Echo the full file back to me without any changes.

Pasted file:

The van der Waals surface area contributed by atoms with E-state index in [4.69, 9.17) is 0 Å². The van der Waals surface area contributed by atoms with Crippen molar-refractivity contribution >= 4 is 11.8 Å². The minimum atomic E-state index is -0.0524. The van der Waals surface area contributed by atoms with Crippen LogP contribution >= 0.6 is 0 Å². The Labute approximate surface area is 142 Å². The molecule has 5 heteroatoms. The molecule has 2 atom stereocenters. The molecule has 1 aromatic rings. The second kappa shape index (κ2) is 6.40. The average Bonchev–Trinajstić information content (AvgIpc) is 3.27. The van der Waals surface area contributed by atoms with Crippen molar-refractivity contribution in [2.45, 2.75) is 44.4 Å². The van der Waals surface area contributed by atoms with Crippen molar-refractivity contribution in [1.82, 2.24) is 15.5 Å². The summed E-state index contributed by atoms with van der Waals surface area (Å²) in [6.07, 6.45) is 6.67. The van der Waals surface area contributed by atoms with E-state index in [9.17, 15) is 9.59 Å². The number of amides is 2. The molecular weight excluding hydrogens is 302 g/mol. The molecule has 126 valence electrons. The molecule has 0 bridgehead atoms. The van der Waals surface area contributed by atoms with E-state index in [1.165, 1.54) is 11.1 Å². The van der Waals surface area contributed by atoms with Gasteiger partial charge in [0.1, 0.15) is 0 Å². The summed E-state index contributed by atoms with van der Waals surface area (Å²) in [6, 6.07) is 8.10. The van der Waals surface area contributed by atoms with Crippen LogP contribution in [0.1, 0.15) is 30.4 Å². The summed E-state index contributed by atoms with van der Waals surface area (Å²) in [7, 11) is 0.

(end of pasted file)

The van der Waals surface area contributed by atoms with E-state index in [4.69, 9.17) is 0 Å². The van der Waals surface area contributed by atoms with Crippen molar-refractivity contribution >= 4 is 11.8 Å². The minimum atomic E-state index is -0.0524. The van der Waals surface area contributed by atoms with Crippen LogP contribution >= 0.6 is 0 Å². The Labute approximate surface area is 142 Å². The molecule has 5 heteroatoms. The molecule has 2 atom stereocenters. The molecule has 1 aromatic rings. The second kappa shape index (κ2) is 6.40. The average Bonchev–Trinajstić information content (AvgIpc) is 3.27. The van der Waals surface area contributed by atoms with Crippen molar-refractivity contribution in [2.45, 2.75) is 44.4 Å². The van der Waals surface area contributed by atoms with Crippen molar-refractivity contribution in [1.82, 2.24) is 15.5 Å². The summed E-state index contributed by atoms with van der Waals surface area (Å²) in [6.07, 6.45) is 6.67. The van der Waals surface area contributed by atoms with E-state index in [9.17, 15) is 9.59 Å². The number of amides is 2. The molecular weight excluding hydrogens is 302 g/mol. The molecule has 126 valence electrons. The molecule has 0 bridgehead atoms. The van der Waals surface area contributed by atoms with E-state index in [1.165, 1.54) is 11.1 Å². The van der Waals surface area contributed by atoms with Gasteiger partial charge in [0.1, 0.15) is 0 Å². The summed E-state index contributed by atoms with van der Waals surface area (Å²) in [6, 6.07) is 8.10. The van der Waals surface area contributed by atoms with Crippen LogP contribution in [0.1, 0.15) is 30.4 Å². The summed E-state index contributed by atoms with van der Waals surface area (Å²) in [7, 11) is 0.